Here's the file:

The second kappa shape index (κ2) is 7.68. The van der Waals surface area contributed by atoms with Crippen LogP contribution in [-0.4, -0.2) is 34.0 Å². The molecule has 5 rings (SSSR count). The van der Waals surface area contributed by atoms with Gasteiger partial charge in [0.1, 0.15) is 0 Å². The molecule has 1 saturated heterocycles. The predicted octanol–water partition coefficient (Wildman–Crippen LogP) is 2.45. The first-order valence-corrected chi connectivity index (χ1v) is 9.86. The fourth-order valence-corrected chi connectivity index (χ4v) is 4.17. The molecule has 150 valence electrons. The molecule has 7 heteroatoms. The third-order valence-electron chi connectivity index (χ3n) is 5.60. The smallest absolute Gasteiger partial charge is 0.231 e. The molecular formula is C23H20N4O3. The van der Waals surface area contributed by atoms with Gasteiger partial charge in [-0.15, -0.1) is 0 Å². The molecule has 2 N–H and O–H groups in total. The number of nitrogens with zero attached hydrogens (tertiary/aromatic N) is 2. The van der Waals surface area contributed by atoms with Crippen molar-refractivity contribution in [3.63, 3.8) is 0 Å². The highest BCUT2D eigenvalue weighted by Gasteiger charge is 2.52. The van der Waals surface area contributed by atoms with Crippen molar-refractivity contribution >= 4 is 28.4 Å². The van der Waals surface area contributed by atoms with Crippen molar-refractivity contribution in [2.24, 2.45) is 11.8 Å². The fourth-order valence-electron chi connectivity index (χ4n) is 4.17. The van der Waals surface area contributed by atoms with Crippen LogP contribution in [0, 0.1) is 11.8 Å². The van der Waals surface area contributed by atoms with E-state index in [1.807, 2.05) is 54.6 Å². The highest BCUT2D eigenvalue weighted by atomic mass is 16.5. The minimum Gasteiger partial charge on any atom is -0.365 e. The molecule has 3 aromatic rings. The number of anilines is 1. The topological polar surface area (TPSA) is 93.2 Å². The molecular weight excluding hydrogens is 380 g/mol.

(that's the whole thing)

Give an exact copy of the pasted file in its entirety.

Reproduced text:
The second kappa shape index (κ2) is 7.68. The van der Waals surface area contributed by atoms with Crippen LogP contribution in [-0.4, -0.2) is 34.0 Å². The molecule has 5 rings (SSSR count). The van der Waals surface area contributed by atoms with Gasteiger partial charge in [0.1, 0.15) is 0 Å². The molecule has 1 saturated heterocycles. The predicted octanol–water partition coefficient (Wildman–Crippen LogP) is 2.45. The first-order valence-corrected chi connectivity index (χ1v) is 9.86. The fourth-order valence-corrected chi connectivity index (χ4v) is 4.17. The molecule has 150 valence electrons. The molecule has 7 heteroatoms. The third-order valence-electron chi connectivity index (χ3n) is 5.60. The smallest absolute Gasteiger partial charge is 0.231 e. The molecular formula is C23H20N4O3. The van der Waals surface area contributed by atoms with Gasteiger partial charge in [-0.15, -0.1) is 0 Å². The molecule has 2 N–H and O–H groups in total. The number of nitrogens with zero attached hydrogens (tertiary/aromatic N) is 2. The van der Waals surface area contributed by atoms with Crippen molar-refractivity contribution in [3.63, 3.8) is 0 Å². The highest BCUT2D eigenvalue weighted by Gasteiger charge is 2.52. The van der Waals surface area contributed by atoms with Crippen molar-refractivity contribution >= 4 is 28.4 Å². The van der Waals surface area contributed by atoms with Crippen molar-refractivity contribution in [2.24, 2.45) is 11.8 Å². The fourth-order valence-electron chi connectivity index (χ4n) is 4.17. The van der Waals surface area contributed by atoms with Crippen LogP contribution in [0, 0.1) is 11.8 Å². The van der Waals surface area contributed by atoms with E-state index in [1.807, 2.05) is 54.6 Å². The highest BCUT2D eigenvalue weighted by atomic mass is 16.5. The minimum Gasteiger partial charge on any atom is -0.365 e. The molecule has 3 aromatic rings. The number of anilines is 1. The topological polar surface area (TPSA) is 93.2 Å². The molecular weight excluding hydrogens is 380 g/mol.